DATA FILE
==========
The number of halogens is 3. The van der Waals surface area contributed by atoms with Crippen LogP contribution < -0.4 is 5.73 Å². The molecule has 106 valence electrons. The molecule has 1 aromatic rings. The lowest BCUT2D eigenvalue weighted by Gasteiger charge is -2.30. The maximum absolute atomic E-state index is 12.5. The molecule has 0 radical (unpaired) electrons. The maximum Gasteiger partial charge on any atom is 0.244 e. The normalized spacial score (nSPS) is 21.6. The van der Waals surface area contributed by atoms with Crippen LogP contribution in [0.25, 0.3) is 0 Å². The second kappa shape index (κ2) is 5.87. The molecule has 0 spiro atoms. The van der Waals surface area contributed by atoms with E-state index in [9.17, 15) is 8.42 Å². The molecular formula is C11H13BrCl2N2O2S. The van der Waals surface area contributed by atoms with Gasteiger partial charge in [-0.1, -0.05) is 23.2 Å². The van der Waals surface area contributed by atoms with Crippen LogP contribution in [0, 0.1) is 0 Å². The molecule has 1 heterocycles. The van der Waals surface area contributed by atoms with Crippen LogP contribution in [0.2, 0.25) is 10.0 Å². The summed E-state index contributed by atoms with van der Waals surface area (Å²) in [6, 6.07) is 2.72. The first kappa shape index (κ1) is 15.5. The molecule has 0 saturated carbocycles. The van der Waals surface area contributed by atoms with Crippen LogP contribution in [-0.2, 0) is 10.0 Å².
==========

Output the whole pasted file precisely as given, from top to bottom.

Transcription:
The number of halogens is 3. The van der Waals surface area contributed by atoms with Crippen LogP contribution < -0.4 is 5.73 Å². The molecule has 106 valence electrons. The molecule has 1 aromatic rings. The lowest BCUT2D eigenvalue weighted by Gasteiger charge is -2.30. The maximum absolute atomic E-state index is 12.5. The molecule has 0 radical (unpaired) electrons. The maximum Gasteiger partial charge on any atom is 0.244 e. The normalized spacial score (nSPS) is 21.6. The van der Waals surface area contributed by atoms with Crippen LogP contribution in [0.25, 0.3) is 0 Å². The second kappa shape index (κ2) is 5.87. The molecule has 0 spiro atoms. The van der Waals surface area contributed by atoms with E-state index in [9.17, 15) is 8.42 Å². The molecular formula is C11H13BrCl2N2O2S. The van der Waals surface area contributed by atoms with Gasteiger partial charge in [-0.1, -0.05) is 23.2 Å². The van der Waals surface area contributed by atoms with Crippen LogP contribution in [0, 0.1) is 0 Å². The molecule has 1 heterocycles. The van der Waals surface area contributed by atoms with Crippen LogP contribution in [0.2, 0.25) is 10.0 Å². The summed E-state index contributed by atoms with van der Waals surface area (Å²) in [6, 6.07) is 2.72. The first kappa shape index (κ1) is 15.5. The molecule has 0 saturated carbocycles. The van der Waals surface area contributed by atoms with Crippen LogP contribution in [-0.2, 0) is 10.0 Å².